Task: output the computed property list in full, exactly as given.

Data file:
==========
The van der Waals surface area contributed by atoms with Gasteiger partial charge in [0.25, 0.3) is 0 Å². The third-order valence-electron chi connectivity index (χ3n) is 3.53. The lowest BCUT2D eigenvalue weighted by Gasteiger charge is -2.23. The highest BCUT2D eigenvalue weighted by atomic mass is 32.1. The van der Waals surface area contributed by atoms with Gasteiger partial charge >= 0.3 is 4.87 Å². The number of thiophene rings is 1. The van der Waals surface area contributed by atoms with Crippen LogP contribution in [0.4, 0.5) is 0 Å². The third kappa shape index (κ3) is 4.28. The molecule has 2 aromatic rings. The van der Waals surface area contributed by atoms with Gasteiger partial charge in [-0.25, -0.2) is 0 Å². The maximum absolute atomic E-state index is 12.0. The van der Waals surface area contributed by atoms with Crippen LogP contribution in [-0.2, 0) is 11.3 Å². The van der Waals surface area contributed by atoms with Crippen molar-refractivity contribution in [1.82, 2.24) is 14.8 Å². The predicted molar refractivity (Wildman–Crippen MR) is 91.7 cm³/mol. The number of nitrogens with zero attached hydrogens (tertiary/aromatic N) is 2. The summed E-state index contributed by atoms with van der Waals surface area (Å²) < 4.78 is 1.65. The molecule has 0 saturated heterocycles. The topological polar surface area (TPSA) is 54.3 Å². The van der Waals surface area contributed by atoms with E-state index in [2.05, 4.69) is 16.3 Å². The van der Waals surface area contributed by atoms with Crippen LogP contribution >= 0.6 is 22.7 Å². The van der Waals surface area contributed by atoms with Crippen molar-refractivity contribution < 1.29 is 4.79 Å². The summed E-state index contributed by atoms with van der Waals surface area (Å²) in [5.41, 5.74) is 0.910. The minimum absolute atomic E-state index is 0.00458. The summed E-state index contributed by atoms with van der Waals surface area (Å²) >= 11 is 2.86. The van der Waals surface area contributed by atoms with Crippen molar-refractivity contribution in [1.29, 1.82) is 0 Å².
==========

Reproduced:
The van der Waals surface area contributed by atoms with Gasteiger partial charge in [0.25, 0.3) is 0 Å². The third-order valence-electron chi connectivity index (χ3n) is 3.53. The lowest BCUT2D eigenvalue weighted by Gasteiger charge is -2.23. The highest BCUT2D eigenvalue weighted by atomic mass is 32.1. The van der Waals surface area contributed by atoms with Gasteiger partial charge >= 0.3 is 4.87 Å². The number of thiophene rings is 1. The van der Waals surface area contributed by atoms with Crippen LogP contribution in [0.4, 0.5) is 0 Å². The third kappa shape index (κ3) is 4.28. The molecule has 2 aromatic rings. The van der Waals surface area contributed by atoms with Gasteiger partial charge in [-0.25, -0.2) is 0 Å². The maximum absolute atomic E-state index is 12.0. The van der Waals surface area contributed by atoms with Crippen LogP contribution in [-0.2, 0) is 11.3 Å². The van der Waals surface area contributed by atoms with Crippen molar-refractivity contribution in [1.82, 2.24) is 14.8 Å². The predicted molar refractivity (Wildman–Crippen MR) is 91.7 cm³/mol. The number of nitrogens with zero attached hydrogens (tertiary/aromatic N) is 2. The summed E-state index contributed by atoms with van der Waals surface area (Å²) < 4.78 is 1.65. The molecule has 0 saturated heterocycles. The topological polar surface area (TPSA) is 54.3 Å². The van der Waals surface area contributed by atoms with E-state index in [2.05, 4.69) is 16.3 Å². The van der Waals surface area contributed by atoms with Crippen LogP contribution >= 0.6 is 22.7 Å². The van der Waals surface area contributed by atoms with Crippen molar-refractivity contribution < 1.29 is 4.79 Å². The summed E-state index contributed by atoms with van der Waals surface area (Å²) in [5.41, 5.74) is 0.910. The minimum absolute atomic E-state index is 0.00458. The summed E-state index contributed by atoms with van der Waals surface area (Å²) >= 11 is 2.86. The van der Waals surface area contributed by atoms with Crippen molar-refractivity contribution in [1.29, 1.82) is 0 Å².